Lania D'Agostino spends her days with dummies (profitable...

SUNDAY SNAPSHOTS aXB

July 07, 1991|By Mary Corey

Lania D'Agostino spends her days with dummies (profitable 0) ones)

The toughest part of the job, Lania D'Agostino mentions matter of factly, is forming a face.

"Replacing an ear is pretty hard," she notes.

But when you're the owner of the Mannequin Service Company in Charles Village, molding ears comes with the turf.

A Maryland Institute grad, Ms. D'Agostino got in the business when the previous owners hired her as an apprentice. Several years ago, they retired and she bought the company.

Today the 34-year-old Lauraville woman spends her days with life-size "dummies" (and one assistant), preparing the plastic models to be sold or rented by stores.

Along the way, she has cultivated a varied clientele -- from art collectors to practical jokers. One regular customer, a friend of Tyne Daly's, stops by to buy a leg (priced between $20 and $50) every time the actress opens on Broadway.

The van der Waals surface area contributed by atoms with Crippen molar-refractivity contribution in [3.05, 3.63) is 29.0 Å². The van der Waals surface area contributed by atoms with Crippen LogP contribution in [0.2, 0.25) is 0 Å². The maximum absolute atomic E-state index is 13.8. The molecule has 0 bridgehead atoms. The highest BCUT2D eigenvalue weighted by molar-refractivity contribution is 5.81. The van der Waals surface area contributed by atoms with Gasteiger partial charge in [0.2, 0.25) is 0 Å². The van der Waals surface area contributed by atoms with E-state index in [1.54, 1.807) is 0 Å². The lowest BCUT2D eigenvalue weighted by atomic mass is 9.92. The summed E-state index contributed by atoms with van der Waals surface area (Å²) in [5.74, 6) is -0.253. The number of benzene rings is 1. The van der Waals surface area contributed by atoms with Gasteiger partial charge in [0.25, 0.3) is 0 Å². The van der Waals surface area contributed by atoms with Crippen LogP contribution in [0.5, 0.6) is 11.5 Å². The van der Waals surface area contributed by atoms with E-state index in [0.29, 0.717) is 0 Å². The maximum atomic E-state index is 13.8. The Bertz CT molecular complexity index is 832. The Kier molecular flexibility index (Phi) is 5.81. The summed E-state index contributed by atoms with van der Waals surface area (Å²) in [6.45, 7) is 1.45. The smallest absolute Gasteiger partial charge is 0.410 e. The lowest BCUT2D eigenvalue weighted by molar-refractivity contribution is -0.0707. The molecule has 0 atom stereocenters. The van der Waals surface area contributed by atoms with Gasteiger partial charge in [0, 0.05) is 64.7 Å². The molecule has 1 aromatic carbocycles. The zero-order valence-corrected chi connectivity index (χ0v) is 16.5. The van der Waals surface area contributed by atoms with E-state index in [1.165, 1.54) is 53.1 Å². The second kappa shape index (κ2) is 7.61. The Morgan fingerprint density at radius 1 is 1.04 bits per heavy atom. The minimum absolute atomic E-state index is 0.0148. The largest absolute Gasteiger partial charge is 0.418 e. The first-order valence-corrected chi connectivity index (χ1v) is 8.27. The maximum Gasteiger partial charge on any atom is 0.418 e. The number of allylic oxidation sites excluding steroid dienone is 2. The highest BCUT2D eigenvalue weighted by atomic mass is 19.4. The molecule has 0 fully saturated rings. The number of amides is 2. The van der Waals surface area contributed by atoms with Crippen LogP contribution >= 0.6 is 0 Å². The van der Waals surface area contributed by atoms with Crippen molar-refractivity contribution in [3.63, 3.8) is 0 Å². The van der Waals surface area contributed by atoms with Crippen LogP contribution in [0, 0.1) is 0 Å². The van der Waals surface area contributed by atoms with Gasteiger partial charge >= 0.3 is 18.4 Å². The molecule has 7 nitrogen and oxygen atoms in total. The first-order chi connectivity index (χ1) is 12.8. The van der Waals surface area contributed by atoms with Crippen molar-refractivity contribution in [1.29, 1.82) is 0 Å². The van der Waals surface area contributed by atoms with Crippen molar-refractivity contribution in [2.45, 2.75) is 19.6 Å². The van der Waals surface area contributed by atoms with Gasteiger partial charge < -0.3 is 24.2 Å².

She has also come across a few weirdos in her line of work. Recently a man tried to order an, um, anatomically enhanced mannequin.

"We sent him down to the Block," she says.

For Lenny Clay, being poor had its advantages.

By age 10 he received the family scissors and got to play barber for his 10 siblings. "A couple of my brothers used to beat me up over it," he says with a laugh.

The black eyes paid off, however, and today Lenny's House of Naturals in Southwest Baltimore is frequented by everyone from TV anchors to ministers to kids.

"I get a lot of drug addicts and alcoholics, too," says Mr. Clay, 55, who lives with his wife in Edmondson Village.

While he says low prices (haircuts range from $3 to $12) are his drawing card, patrons say they come to chat with Mr. Clay.

"I hear all their problems, from finance to domestic problems to lawsuits," he says.

And they, in turn, have helped him. With their encouragement, he returned to school and learned to read at age 32. The father of two now volunteers with an all-boys class at George Washington Elementary School.

"I always believed what everybody else could do, I could do, too," he says.

Have someone to suggest for Sunday Snapshots? Write Mary Corey, Baltimore Sun, 501 N. Calvert St., Baltimore, Md. 21278, or call (301) 332-6156.

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